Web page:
Last evidence check March 2010

Low-arched or “flat” feet are usually normal variants of foot posture and require no interference.

Some feet simply have a low arch, but have neutral rotational and coronal plane alignment.

Others are “flat” because the hindfoot and forefoot are rotated with respect to one another more than is usual. The subtalar joint is more pronated than usual, so the hindfoot is in valgus and the Achilles tendon may be tight. The forefoot is abducted and supinated at the midtarsal joint, so that the neck of the talus, which is normally in line with the first metatarsal in both transverse and sagittal planes, comes to point below and medial to the first ray. Because the hindfoot pronation and forefoot supination are balanced in most people, the foot sits plantigrade but the head of the talus in the medial border of the foot is low and the foot appears flat. This is the “overpronated” or “planovalgus” foot – but it must be emphasised again that such feet are usually asymptomatic, and there is no evidence that they are at a predictably high risk of future symptoms if not “treated”.

It should be appreciated that the “overpronated” foot is simply exhibiting an exaggerated version of the posture the foot normally adopts in early stance phase of gait. At initial heel contact, the heel is usually neutral or slightly varus, but the tibia rotates internally as the body begins to pass above the foot and this rotates the talus internally. Through the “torque converter” function of the subtalar joint, the subtalar joint becomes pronated and the heel moves into valgus. Increasing weight transfer through the foot tends to press down on the arch. In the normal foot, the static restraints, especially the plantar fascia but also the plantar, spring and deltoid ligaments and the joint capsules, restrict the pronation of the hindfoot and the tendency of the forefoot to dorsiflex. The leg moves over the foot in mid-stance, the tibia begins to rotate externally and the previous rotation is reversed. However, the foot may remain pronated for an unusual length of time, or even the whole of stance phase, if:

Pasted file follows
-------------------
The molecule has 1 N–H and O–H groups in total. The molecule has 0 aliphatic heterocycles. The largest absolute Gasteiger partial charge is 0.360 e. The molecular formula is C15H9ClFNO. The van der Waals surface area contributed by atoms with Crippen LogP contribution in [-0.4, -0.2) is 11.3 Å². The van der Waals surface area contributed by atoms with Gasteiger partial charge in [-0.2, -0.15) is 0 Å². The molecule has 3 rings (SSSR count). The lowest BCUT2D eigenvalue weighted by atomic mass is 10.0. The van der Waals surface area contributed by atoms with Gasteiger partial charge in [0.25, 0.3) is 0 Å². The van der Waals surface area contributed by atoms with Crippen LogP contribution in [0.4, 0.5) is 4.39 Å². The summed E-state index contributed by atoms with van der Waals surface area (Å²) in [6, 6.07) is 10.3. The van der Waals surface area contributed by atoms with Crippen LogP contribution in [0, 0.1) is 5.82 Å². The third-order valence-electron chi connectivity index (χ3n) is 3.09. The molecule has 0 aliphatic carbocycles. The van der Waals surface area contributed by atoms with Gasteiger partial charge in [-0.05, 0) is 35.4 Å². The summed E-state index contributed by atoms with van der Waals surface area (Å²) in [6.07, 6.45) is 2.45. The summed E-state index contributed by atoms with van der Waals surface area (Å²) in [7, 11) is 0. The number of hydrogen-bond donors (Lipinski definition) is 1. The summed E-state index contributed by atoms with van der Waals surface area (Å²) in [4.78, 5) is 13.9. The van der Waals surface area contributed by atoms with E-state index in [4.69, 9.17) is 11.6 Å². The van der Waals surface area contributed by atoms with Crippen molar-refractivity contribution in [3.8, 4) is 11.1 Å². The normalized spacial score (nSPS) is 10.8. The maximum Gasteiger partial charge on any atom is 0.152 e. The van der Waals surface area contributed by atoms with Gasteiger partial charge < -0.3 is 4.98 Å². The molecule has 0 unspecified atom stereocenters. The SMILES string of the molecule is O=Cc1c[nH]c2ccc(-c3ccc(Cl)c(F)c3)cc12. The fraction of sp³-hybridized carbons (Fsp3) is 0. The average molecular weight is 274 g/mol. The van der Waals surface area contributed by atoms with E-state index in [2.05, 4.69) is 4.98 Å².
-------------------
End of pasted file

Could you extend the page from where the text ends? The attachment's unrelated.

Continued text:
There is some evidence that a foot which remains in the pronated position for an unusual proportion of the stance phase functions less efficiently as a propulsive lever in late stance phase. There are also theoretically plausible mechanisms by which a variety of foot pathologies, such as hallux valgus, hallux rigidus, interdigital neuromas, tarsal tunnel syndrome and tibialis posterior tendonopathy may arise progressively out of such a foot. There is a body of thought influenced by Root which proposes active treatment of many such feet to influence future pathology as well as current symptoms. However, there is little empirical evidence that overpronation is so directly linked to such pathological conditions of the foot, or that early biomechanical intervention alters the natural history or is cost-effective. A lot of research is needed to clarify the relationship of overpronation and specific foot conditions, but most of it requires very long follow-up.

There are also congenital foot conditions which produce a flatfoot appearance without the effects of gait:

Clinically the main distinction is between:

Clinical assessment of a patient with flat feet is aimed at:

Management often consists solely of reassurance and advice to pursue normal activities. If the patient has symptoms which may be helped by orthotic treatment, this should usually be under the supervision of a podiatrist or orthotists who can produce and manage devices. Surgical involvement is not usually required. The most important team member is the one who can restrain more therapeutically aggressive colleagues from interfering with normal feet!